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Millstreet principal leads drive to replace prefabs with bricks

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Eddie Finn, left, organiser of the golf classic in aid of Baltydaniel National School, with winners Denis Barrett. Philip Comyn and Una Kingston, school principal.

Eddie Finn, left, organiser of the golf classic in aid of Baltydaniel National School, with winners Denis Barrett. Philip Comyn and Una Kingston, school principal.

Eddie Finn, left, organiser of the golf classic in aid of Baltydaniel National School, with winners Denis Barrett. Philip Comyn and Una Kingston, school principal.

A MILLSTREET school principal has saved the Dept of Education at least €14.6 million after putting forward a proposal to use grant money to build new classrooms rather than waste it on renting prefabricated units.

Joan O'Mahony recently learned that her proposal will now be rolled out nationwide by the Minister for Education, Batt O'Keeffe who hails from nearby Cullen.

The very humorous principal told The Corkman that Millstreet Convent NS has been allowed use its grant aid of €240,000 to build two new classrooms rather than buying prefabricated units.

"We are a country school and know the value of money, and I could not justify spending €240,000 on prefabricated units when I'd have two fine classrooms for it instead," said Joan O'Mahony.

The school, with over 200 students, was built during the famine.

"I heard the Minister would be in our area last year and said 'now is my time to nab him'. I went up to him and he turned to me and said - well you look like a woman who is looking for money," said Ms O'Mahony.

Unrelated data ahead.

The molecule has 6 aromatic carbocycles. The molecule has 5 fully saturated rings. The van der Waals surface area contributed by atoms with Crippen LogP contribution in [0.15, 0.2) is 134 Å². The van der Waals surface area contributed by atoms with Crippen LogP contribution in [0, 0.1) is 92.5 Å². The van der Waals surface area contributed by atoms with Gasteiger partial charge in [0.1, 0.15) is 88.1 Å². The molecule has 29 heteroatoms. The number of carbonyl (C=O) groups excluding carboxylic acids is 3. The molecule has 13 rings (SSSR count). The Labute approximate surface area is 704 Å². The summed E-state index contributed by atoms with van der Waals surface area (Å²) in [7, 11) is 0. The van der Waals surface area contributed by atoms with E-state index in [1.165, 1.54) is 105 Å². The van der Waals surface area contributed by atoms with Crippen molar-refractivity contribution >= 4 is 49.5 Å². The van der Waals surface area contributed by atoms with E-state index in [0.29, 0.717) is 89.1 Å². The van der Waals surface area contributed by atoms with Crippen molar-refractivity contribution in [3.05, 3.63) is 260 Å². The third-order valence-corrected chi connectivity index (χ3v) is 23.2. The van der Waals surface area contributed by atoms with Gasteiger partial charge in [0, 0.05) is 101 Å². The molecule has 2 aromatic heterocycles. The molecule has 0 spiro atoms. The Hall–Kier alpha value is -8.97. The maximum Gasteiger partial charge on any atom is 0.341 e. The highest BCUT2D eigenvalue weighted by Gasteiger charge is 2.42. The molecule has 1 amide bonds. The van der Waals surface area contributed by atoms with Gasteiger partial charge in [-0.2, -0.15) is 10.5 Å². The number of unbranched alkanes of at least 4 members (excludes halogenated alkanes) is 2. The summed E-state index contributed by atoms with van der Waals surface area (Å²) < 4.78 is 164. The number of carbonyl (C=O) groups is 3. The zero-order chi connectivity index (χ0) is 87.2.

She said that she told Minister O'Keeffe that she had the money but wasn't too keen on wasting it on prefabricated buildings which would depreciate and wear down over time. "He loved the idea and agreed with me that bricks and mortar were the way to go," she said.

However, the Dept of Education were not so keen on the idea as they had 'no box to tick' when it came to this new idea. O'Mahony explained to an official within the department as this was a pilot project then a new sheet could be drafted which included a box to tick on it.

She got a quick correspondence from the Minister that her proposal was given the green light.

At present, two classrooms are being built by the Buckley Brothers, Ballydesmond, and it's hoped the classrooms will be ready for use on September 1.

"The school was built during the famine, and I said to the Minister, if a school could be built during that time, then surely the Department could find a few bob for us to get this project going," she said.

The national school includes a staggering 17 different nationalities - Iraq, Iran, Moldovian, Congo, Nigerian, Bulgaria, Poland to mention a few.

The land where the school was built was given by the Catholic gentry of Coomlogane over 150 years ago. O'Mahony felt the project should in honour be called 'The Coomlogane project.'

She said that up to a few years ago there were 140 children on the roll book. However, that number rocketed has rocketed with immigrants and asylum seekers. "We really are a cosmopolitan school and our motto is that everyone is welcome through our door with absolutely no strings attached," she said.

She thanked Minister O'Keeffe and Deputy Michael Moynihan who also worked on making this project a reality.

Now, 60 schools nationwide will follow this pilot programme which all started in Millstreet.

"The school's proposal made sense to me so I decided to make the option available to other schools around the country and so far almost 60 of them have chosen to follow the example of Millstreet Convent National School as part of the pilot plan,' said Minister O'Keeffe. Those include Castlelyons NSational School, Baltydaniel NS, and Scoil Freastogail Muire, Fermoy.


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